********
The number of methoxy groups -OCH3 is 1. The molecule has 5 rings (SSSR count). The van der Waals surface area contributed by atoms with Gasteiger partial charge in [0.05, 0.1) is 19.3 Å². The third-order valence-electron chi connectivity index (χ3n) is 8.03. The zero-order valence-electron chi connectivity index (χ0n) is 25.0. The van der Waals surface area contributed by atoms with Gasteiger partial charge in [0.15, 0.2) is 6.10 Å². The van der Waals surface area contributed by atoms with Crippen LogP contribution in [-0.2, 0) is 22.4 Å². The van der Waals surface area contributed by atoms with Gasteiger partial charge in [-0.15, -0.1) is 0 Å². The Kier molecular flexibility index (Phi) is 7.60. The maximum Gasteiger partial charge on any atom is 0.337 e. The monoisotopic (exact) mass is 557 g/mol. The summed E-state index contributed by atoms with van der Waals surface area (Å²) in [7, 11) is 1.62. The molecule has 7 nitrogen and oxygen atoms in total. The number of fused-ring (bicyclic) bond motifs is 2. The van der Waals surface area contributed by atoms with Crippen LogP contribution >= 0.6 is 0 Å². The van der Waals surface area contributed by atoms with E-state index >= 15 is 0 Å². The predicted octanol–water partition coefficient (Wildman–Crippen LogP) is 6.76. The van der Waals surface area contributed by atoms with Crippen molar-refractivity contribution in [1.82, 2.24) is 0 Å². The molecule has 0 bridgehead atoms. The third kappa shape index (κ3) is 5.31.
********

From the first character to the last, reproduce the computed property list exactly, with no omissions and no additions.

The number of methoxy groups -OCH3 is 1. The molecule has 5 rings (SSSR count). The van der Waals surface area contributed by atoms with Gasteiger partial charge in [0.05, 0.1) is 19.3 Å². The third-order valence-electron chi connectivity index (χ3n) is 8.03. The zero-order valence-electron chi connectivity index (χ0n) is 25.0. The van der Waals surface area contributed by atoms with Gasteiger partial charge in [0.15, 0.2) is 6.10 Å². The van der Waals surface area contributed by atoms with Crippen LogP contribution in [-0.2, 0) is 22.4 Å². The van der Waals surface area contributed by atoms with Gasteiger partial charge in [-0.15, -0.1) is 0 Å². The Kier molecular flexibility index (Phi) is 7.60. The maximum Gasteiger partial charge on any atom is 0.337 e. The monoisotopic (exact) mass is 557 g/mol. The summed E-state index contributed by atoms with van der Waals surface area (Å²) in [7, 11) is 1.62. The molecule has 7 nitrogen and oxygen atoms in total. The number of fused-ring (bicyclic) bond motifs is 2. The van der Waals surface area contributed by atoms with Crippen LogP contribution >= 0.6 is 0 Å². The van der Waals surface area contributed by atoms with E-state index >= 15 is 0 Å². The predicted octanol–water partition coefficient (Wildman–Crippen LogP) is 6.76. The van der Waals surface area contributed by atoms with Crippen molar-refractivity contribution in [1.82, 2.24) is 0 Å². The molecule has 0 bridgehead atoms. The third kappa shape index (κ3) is 5.31.